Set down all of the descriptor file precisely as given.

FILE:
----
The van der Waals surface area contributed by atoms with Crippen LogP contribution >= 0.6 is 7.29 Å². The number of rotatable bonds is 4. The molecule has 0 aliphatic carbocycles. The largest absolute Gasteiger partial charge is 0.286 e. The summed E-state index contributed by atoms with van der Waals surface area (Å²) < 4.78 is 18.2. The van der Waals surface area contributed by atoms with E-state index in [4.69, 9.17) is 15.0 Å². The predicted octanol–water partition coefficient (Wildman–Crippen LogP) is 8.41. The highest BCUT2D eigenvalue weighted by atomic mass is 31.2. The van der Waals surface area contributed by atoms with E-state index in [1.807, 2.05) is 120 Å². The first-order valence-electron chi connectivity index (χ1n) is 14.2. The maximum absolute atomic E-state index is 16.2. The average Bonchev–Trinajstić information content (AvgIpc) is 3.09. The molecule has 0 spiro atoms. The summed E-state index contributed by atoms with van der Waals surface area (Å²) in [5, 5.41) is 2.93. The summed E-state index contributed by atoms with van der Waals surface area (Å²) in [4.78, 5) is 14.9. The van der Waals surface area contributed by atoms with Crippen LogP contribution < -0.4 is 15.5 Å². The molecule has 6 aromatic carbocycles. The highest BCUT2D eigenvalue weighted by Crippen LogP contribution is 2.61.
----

The van der Waals surface area contributed by atoms with Crippen LogP contribution >= 0.6 is 7.29 Å². The number of rotatable bonds is 4. The molecule has 0 aliphatic carbocycles. The largest absolute Gasteiger partial charge is 0.286 e. The summed E-state index contributed by atoms with van der Waals surface area (Å²) < 4.78 is 18.2. The van der Waals surface area contributed by atoms with E-state index in [4.69, 9.17) is 15.0 Å². The predicted octanol–water partition coefficient (Wildman–Crippen LogP) is 8.41. The highest BCUT2D eigenvalue weighted by atomic mass is 31.2. The van der Waals surface area contributed by atoms with E-state index in [1.807, 2.05) is 120 Å². The first-order valence-electron chi connectivity index (χ1n) is 14.2. The maximum absolute atomic E-state index is 16.2. The average Bonchev–Trinajstić information content (AvgIpc) is 3.09. The molecule has 0 spiro atoms. The summed E-state index contributed by atoms with van der Waals surface area (Å²) in [5, 5.41) is 2.93. The summed E-state index contributed by atoms with van der Waals surface area (Å²) in [4.78, 5) is 14.9. The van der Waals surface area contributed by atoms with Crippen LogP contribution < -0.4 is 15.5 Å². The molecule has 6 aromatic carbocycles. The highest BCUT2D eigenvalue weighted by Crippen LogP contribution is 2.61.